✍🏻 Professor Romance’s 5 ⭐️ Review: Sarina Bowen’s Waylaid ✍🏻


Overall Grade: ⭐️ ⭐️ ⭐️ ⭐️ ⭐️

The other day I wrote a review about a story that featured a hero with some mental health challenges related to the death of a parent. In my review of that book, I talked about the incomplete way that the author of that story handled that challenge. I noted that other authors in the genre were making strides at magnifying these challenges and handling them with a care that feels necessary in our times. In writing that, I didn’t know that I would be confronted with just such a situation in Sarina Bowen’s Waylaid, the next story of her True North series, a series that has stolen my heart and made me rabid for future books. 

Waylaid follows Daphne Shipley. If you’ve read any of the other books, then you know that Daphne’s experiences in those other books have been fairly fraught. She’s ambitious and lacks the warmth of her twin, Dylan. She outs her sister in a way that makes for one of the series’ most uncomfortable moments. Basically, Daphne isn’t the easiest character to love. However, as we find in romance, much of that colder or abrupt exterior hides vulnerabilities and insecurities. It usually takes the hero, in this case, to unravel the heroine’s guardedness. 

In Waylaid, that hero is Rickie, a character we’ve met in Dylan’s story, Heartland. Now, Rickie is interesting because, with him, what you see is what you get, or at least that’s what it seems. Rickie is Dylan’s roommate/landlord/friend, and he’s decided to spend his summer working at the Shipley homestead. What is most interesting about Rickie is he cannot remember six months of his time during his tenure at the US Tactical Academy. During this time, we find that he met Daphne and made plans for a date, but he never showed up. Therefore, Daphne doesn’t fully trust him, and Rickie doesn’t know why she avoids him even though he can tell that she’s as attracted to him as he is to her. As the story progresses, Bowen crafts a winding tale that reveals the secrets of Rickie’s past while drawing Daphne and Rickie together. 

What Sarina Bowen has done with Waylaid is nothing less than fantastic. For one, Rickie’s characterization is handled with the care that I had missed in the book I mentioned at the beginning of this review. Rickie is incredibly self-reflective and insightful, yet he’s wrapped in this flirty, playboyish package. At first, it makes sense that “good girl” Daphne would find him physically attractive but emotionally offputting because he’s so bold in his flirtation with her. You can’t help but want to warn Daphne off from him. However, as Bowen develops his character’s journey, you realize that there is weight and sincerity in his interest in Daphne. Bowen develops these graded levels in his character, and it makes him one of the most exciting characters in the True North series, in my opinion.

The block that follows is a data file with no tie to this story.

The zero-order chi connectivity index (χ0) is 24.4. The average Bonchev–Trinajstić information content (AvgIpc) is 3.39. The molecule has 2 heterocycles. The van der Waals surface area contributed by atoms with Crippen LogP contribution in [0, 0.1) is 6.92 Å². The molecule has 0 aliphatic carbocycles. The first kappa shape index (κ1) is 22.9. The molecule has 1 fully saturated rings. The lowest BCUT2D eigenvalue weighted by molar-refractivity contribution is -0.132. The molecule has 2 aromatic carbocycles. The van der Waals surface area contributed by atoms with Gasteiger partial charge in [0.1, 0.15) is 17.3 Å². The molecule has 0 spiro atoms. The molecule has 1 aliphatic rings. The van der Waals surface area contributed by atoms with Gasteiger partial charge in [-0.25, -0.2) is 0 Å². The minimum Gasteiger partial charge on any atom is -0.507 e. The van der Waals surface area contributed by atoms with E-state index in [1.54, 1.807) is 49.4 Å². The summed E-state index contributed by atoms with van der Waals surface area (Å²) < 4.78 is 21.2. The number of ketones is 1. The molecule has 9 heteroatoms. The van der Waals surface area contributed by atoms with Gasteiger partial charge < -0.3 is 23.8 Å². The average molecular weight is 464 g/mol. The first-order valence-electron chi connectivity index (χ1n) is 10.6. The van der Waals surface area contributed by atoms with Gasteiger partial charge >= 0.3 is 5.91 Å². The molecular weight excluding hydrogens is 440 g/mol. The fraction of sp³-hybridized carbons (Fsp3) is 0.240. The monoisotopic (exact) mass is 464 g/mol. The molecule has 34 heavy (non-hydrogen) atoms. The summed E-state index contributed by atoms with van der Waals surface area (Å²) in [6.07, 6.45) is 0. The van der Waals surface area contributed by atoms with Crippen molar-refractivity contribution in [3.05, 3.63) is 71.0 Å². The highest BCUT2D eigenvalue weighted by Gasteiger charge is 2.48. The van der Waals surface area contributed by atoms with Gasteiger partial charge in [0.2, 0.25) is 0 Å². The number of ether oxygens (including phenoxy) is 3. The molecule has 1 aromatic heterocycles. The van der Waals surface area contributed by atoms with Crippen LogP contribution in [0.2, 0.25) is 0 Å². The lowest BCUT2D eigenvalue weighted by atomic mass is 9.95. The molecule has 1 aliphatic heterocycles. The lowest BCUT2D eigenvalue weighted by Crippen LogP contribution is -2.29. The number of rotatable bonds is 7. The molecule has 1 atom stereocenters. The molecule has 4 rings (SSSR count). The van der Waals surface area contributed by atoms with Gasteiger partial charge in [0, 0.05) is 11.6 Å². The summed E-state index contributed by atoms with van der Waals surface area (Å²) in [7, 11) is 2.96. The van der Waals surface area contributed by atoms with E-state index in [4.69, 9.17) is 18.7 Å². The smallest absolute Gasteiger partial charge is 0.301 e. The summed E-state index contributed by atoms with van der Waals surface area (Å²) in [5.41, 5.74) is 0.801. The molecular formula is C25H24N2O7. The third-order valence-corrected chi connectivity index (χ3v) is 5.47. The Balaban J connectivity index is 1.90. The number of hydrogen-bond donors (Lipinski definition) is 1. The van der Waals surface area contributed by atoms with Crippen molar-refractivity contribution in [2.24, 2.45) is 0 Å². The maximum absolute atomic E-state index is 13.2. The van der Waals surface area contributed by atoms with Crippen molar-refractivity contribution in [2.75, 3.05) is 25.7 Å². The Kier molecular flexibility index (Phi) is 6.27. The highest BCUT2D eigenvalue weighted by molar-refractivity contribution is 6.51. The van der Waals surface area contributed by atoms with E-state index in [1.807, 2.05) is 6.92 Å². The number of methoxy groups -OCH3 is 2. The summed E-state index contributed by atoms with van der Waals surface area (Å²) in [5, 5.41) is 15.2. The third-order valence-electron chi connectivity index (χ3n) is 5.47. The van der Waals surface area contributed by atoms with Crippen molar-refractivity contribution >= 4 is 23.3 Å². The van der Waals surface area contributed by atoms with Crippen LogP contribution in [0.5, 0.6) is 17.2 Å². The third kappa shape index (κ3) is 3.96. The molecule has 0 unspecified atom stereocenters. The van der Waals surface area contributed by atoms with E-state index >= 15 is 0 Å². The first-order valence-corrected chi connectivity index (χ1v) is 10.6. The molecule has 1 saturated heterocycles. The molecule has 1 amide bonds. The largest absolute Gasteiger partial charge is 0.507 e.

Now, while Daphne is seemingly a difficult character to love, she was kindred for me. I too am a person who has a hard exterior, so to speak. However, it hides a soft underbelly of vulnerabilities. I connected with Daphne’s journey as she learns to lower her walls around Rickie. They are truly suited to bring out the best in each other. At the beginning of the story, it makes for some fireworks of attraction; however, as Bowen deftly draws their story, she shows us how they complement and fulfill each other. Daphne, like her siblings, becomes this layered character who needs to rectify the wrongs of her past in order to find peace in her future. 

Waylaid has elements of suspense and small-town romance. The struggles of her characters include sexual harassment, sexual abuse, and the idea that the past doesn’t have to define the present or future. And Sarina Bowen handles these messages with the gravity and care that they deserve. Honestly, I didn’t think that Waylaid could be one of the top reads of this series, but I think Daphne and Rickie have taken the second spot of my favorites of the series. The connection, the story, and their journeys steal a little piece of your heart through to the very end of the story. 

In love and romance, 

Professor A


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